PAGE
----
Munira Premji


2014-12-23 156

All night long it levitated around my face making that annoying “buzzing” sound, threatening to suck my blood.  It deprived me of sleep and made me curious how this tiny little nothing can create so much havoc. I also wondered if they only feed at night, which is when I tend to hear them.  I found out that mosquitoes are actually quite complex.

Mosquitoes have been around for about 210 million years so they definitely have a rightful place in the world. There are over 3,500 species of mosquitoes and some are considered to be deadly.  In particular, the Anopheles mosquito is dangerous because it transmits malaria, which kills more than one million people every year, mostly in Africa.  Malaria is caused by a parasite that lives in mosquitoes. The parasite gets into mosquito saliva and is passed on when the insect bites someone. West Nile and other viruses are also transmitted the same way.  The two main mosquito predators are fish and dragonflies. In particular, Gambusia, or mosquitofish, feed on mosquito larvae and is used worldwide to help control mosquito populations.

I was fascinated to learn that this tiny animal has six legs. They also have a head, thorax and abdomen. On the head are two large complex eyes, two simple eyes, two antennae and a proboscis which is what they bite you with.  Two large, scaled wings sprout from the thorax.  I cannot imagine so many body parts in something so miniscule.

Only female mosquitoes bite – not something I would put on my resume if I was a female mosquito!  They locate a capillary and draw blood which is the protein they need to help their eggs develop. Once a female mosquito has bitten you, she’ll rest a a day or two before laying her eggs.  Female mosquitoes can lay up to 300 eggs at a time. Usually, the eggs are deposited in stagnant water.   The first 10 days of a mosquito’s life is spent in water. Water is necessary for the eggs to hatch into larvae, then pupae, and over several days, become adult mosquitoes.  Females will lay eggs up to three times before they die.  And yes, mosquitoes have no shame – they feed during the day and at night.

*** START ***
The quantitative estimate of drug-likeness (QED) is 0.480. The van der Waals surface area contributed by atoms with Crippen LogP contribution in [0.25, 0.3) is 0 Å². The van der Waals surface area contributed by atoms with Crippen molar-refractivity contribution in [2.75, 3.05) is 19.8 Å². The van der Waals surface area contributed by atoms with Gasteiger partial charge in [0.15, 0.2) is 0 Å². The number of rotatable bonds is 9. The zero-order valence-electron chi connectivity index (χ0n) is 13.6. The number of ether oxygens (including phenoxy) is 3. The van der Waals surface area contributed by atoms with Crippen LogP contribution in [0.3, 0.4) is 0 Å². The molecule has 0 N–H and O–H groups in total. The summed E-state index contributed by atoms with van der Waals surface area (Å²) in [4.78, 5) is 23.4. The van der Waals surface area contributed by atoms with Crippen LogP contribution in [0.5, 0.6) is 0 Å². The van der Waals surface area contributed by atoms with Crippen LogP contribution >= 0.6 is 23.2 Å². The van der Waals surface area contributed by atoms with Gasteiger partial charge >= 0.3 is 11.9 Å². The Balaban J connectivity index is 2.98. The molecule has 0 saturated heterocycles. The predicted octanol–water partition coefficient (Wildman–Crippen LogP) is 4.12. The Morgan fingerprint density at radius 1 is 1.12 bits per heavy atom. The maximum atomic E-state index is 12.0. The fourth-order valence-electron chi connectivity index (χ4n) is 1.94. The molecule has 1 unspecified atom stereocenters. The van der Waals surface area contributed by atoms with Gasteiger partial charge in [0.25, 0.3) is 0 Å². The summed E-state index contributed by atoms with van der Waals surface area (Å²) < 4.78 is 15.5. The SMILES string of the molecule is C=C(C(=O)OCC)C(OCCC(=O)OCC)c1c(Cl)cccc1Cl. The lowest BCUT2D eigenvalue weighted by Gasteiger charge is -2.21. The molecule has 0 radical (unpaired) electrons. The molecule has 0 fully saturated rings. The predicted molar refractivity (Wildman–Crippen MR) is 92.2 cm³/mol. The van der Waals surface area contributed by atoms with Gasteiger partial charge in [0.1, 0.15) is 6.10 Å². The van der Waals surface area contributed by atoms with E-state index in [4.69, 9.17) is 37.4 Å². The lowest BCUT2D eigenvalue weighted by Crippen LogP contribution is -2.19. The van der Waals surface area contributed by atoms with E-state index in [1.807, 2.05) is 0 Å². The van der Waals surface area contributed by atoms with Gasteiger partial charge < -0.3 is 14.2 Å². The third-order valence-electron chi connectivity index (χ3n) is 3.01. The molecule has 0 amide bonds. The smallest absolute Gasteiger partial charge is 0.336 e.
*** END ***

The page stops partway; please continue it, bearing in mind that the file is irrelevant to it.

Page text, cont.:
The average mosquito lives for less than two months. Males usually live for 10 days or less, and females can live for up to 8 weeks.   To avoid being their prey, I try and repel them by avoiding dark clothing, skin lotions, perfumes and trying not to sweat.  Insecticides only work in the short term and zappers are useless.  The only thing you can really do here is to use mosquito netting over your bed to protect you from these pesky buzzers.

Oh, and if you are new to Africa, malaria pills are a must, even though they cost an arm and a leg!

2014-12-30 014I must admit that I now have a grudging respect for mosquitoes.  I don’t like them and don’t think they add much value to life.  But I am impressed with how this tiny little nothing can be so annoying, especially at night, when one gets inside your mosquito netting.  Then, a nightly ritual begins with me chasing the slippery critter around the bed.  To my delight, I have discovered that the mosquito is so stupid that it tries to shrink and hide itself on the white netting. This allows me to zero in on the little black mosquito and kill it with my bare hands.  So far, I am 20 for 21.  So game on!

– Munira











  • mylegacytoyoud , January 17, 2015

    Loved this read about Mosquitos Munira… I have my own mosquito magnet that works like a charm– everytime. It’s my huasband, the ideal hunk of human flesh in mosquito point-of-view and I hardly get bitten around him!

  • Anonymous , January 12, 2015

    Wow! Now that’s a classic example of “nothing better to do!” LOL

  • Linda , January 12, 2015

    Munira, you are hilarious! Thanks for bringing us along for the ride. You can keep the mosquitos though!

  • Anonymous , January 12, 2015

    HAHAHA – is all I can say. Been there and done that. The African mosquitoes are nothing compared to the ones in Costa Rica and I am already dreading them on my next trip there in March.

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